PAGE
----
Windburn is a condition whereby a sunburn obtained in cool or cloudy conditions is incorrectly attributed to the effects of the wind rather than the sun mostly in North America. The main reason for this is that in cool or cloudy conditions many people are unaware that they are still vulnerable to the burning effects of the sun's UV radiation, so fail to take precautionary sun protection measures. This increases their risk of sustaining a sunburn, which they may then falsely attribute to the wind.
The fact that windburn was really misattributed sunburn, rather than an actual condition in its own right, was shown as early as 1936 by English skin specialist Charles Howard White of Cambridge and American physicist William Henry Crew of New York University. Nonetheless, the accepted existence of windburn remains a popular and widely held misconception.
Prevention and treatment
Wind as a contributing factor
There may be contributing factors of the wind to windburn, and similarly, sunburns. Most importantly, the cooling effects of the wind decrease the perception of heat and burning, meaning individuals are less likely to seek shade or to protect themselves against the sun, and are more likely to stay exposed to the burning effects of the sun's UV radiation for longer. Along with being cooling, the wind also has a drying effect on the skin, which may exacerbate the symptoms of a sunburn. There are also some claims that the natural oils and moisture in the skin are reduced in cold conditions, making the skin more vulnerable to the drying effects of the wind and the sun's UV radiation, and thus more easily burnt in situations where people may not expect to be sunburnt, such as in the snow.
- "10 myths about sun protection" (PDF). Official SunSmart website. Cancer Council Australia. Retrieved 18 August 2013.
You can get burnt on windy, cloudy and cool days. Sunburn is caused by UV radiation, which is not related to temperature – a cooler or windy day in summer will have a similar UV index to a warmer day. If it’s windy and you get a red face, it’s likely to be sunburn. There’s no such thing as ‘windburn’. You can also get sunburnt on cloudy days, as UV radiation can penetrate some clouds, and may even be more intense due to reflection off the bottom of the clouds.
- "Sun safety in the workplace". Department of Commerce official website. Government of Western Australia. 7 October 2009. Retrieved 18 August 2013.
The wind may dry the skin but does not burn it. What is commonly described as windburn is most likely sunburn.
- Beckman, Wayde (8 February 2011). "Myth-busting Windburn". MetService Blog. Meteorological Service of New Zealand Limited. Retrieved 18 August 2013.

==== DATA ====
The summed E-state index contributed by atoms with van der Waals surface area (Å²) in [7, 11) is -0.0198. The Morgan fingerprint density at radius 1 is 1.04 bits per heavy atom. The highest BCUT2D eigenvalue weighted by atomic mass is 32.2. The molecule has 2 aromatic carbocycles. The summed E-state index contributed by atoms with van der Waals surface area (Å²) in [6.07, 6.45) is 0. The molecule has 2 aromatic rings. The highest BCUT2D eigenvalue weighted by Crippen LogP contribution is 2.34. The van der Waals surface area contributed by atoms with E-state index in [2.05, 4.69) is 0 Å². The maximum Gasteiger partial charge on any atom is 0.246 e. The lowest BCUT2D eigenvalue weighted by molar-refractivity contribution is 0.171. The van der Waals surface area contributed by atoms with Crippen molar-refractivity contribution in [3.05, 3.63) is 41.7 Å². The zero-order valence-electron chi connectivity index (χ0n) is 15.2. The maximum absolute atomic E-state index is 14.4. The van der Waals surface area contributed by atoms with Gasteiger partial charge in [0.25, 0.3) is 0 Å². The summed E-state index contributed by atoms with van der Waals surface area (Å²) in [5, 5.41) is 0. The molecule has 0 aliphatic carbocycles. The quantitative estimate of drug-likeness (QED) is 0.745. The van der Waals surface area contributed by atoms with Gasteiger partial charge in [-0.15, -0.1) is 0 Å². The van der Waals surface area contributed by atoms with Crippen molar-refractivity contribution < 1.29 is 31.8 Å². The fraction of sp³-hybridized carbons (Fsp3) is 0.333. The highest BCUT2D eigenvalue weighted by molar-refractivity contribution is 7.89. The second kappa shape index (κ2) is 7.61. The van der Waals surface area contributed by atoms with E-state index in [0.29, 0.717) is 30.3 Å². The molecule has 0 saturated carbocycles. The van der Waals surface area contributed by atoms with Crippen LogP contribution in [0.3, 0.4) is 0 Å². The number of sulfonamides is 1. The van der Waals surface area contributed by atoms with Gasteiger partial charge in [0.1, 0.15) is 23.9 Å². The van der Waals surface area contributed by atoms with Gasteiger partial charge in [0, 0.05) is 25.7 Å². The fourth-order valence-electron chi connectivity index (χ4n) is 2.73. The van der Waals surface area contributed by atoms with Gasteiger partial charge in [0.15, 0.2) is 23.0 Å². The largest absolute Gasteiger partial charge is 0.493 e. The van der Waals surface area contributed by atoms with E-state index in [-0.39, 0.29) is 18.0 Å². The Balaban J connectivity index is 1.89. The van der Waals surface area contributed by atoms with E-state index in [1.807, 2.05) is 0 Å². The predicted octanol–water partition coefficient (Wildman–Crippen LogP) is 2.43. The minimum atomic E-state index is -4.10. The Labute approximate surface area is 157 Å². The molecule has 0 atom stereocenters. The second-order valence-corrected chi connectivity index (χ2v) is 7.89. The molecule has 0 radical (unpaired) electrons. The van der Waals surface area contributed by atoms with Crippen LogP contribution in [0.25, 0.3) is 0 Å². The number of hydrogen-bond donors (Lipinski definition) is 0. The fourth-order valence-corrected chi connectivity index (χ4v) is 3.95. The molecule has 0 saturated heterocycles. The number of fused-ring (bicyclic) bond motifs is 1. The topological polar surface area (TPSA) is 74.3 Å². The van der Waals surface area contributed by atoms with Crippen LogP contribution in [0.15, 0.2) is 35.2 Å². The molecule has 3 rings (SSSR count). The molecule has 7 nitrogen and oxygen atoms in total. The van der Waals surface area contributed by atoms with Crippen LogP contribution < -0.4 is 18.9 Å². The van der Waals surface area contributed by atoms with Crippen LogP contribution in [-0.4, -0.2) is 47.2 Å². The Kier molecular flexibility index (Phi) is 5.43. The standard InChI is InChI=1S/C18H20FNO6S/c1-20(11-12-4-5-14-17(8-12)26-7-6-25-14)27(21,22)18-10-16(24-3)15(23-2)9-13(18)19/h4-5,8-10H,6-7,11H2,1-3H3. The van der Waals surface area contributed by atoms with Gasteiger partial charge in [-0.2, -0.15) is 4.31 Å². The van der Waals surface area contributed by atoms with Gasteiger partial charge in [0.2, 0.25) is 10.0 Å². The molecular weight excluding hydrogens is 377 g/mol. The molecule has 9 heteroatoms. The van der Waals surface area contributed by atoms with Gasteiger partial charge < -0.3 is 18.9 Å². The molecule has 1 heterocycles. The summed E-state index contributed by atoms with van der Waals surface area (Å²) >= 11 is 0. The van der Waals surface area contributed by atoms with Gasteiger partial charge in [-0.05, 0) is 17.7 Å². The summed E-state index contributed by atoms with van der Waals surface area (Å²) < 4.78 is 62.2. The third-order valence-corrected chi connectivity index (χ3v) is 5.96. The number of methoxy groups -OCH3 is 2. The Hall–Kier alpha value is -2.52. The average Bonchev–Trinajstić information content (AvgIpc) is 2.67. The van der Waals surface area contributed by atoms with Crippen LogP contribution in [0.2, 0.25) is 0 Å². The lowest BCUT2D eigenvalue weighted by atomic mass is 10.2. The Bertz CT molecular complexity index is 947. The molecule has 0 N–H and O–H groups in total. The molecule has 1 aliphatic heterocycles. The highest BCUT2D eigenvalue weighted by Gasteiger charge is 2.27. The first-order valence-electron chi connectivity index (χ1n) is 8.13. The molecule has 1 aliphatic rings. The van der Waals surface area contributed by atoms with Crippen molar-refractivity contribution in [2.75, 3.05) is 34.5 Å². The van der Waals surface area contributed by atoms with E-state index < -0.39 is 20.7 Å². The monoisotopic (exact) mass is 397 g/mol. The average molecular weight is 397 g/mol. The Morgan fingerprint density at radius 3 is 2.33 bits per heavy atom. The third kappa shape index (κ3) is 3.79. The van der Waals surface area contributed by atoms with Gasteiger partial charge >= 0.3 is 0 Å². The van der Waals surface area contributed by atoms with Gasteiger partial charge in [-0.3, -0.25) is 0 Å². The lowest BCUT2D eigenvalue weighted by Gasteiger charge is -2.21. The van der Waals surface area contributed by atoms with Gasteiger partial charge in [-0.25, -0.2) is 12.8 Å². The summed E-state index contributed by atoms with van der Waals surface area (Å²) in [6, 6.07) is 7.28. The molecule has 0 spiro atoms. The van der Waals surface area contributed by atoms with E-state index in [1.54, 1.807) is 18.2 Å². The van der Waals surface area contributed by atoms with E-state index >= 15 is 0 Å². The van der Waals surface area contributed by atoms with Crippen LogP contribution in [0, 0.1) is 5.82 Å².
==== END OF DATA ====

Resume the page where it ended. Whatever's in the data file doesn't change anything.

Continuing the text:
“I got windburnt today.” “My lips feel windburnt.” It’s something we hear from time to time... But what is windburn? And can the wind really burn our skin?... Double-checking with a dermatologist confirms that the term windburn is a misnomer. And that red, sore, dry skin or lips is actually sunburn caused by ultraviolet (UV) radiation.
- Hall, Mike (2 October 2012). "'Windburn' myth highlights need for sun safety message". TV3 (New Zealand) official site. MediaWorks New Zealand. Retrieved 18 August 2013.
“Windburn is a misnomer,” says dermatologist Todd Gunson. “... the redness and the tenderness that results from a day out in the sun is almost always due to sunburn.”
- "Medicine: Windburn to Sunburn". Time. Time Inc. 12 October 1936. Archived from the original on February 28, 2008. Retrieved 18 August 2013.
...was the first demonstration that "windburn" is really sunburn
- "Windburn". Dictionary.com. IAC. Retrieved 18 August 2013.
an inflammation of the skin...caused by overexposure to the wind.
- "What is Windburn?". WiseGeek official website. Conjecture Corporation. Retrieved 18 August 2013.
Windburn is a condition caused by exposure to strong and frequently cold winds for extended periods of time.
- Sugar, Jenny (15 January 2008). "Prevent and Treat Windburn". PopSugar Fitness official website. PopSugar Inc. Retrieved 18 August 2013.
If you like to venture out in the cold weather, you want to protect your skin from windburn. No it's not a Winter sunburn because it's not caused by the sun's harmful rays...it's actually caused by a combination of cold temperatures and low humidity.
- Barrymore, John. "Windburn overview". Discovery Fit and Health official website. Discovery Communications. Retrieved 18 August 2013.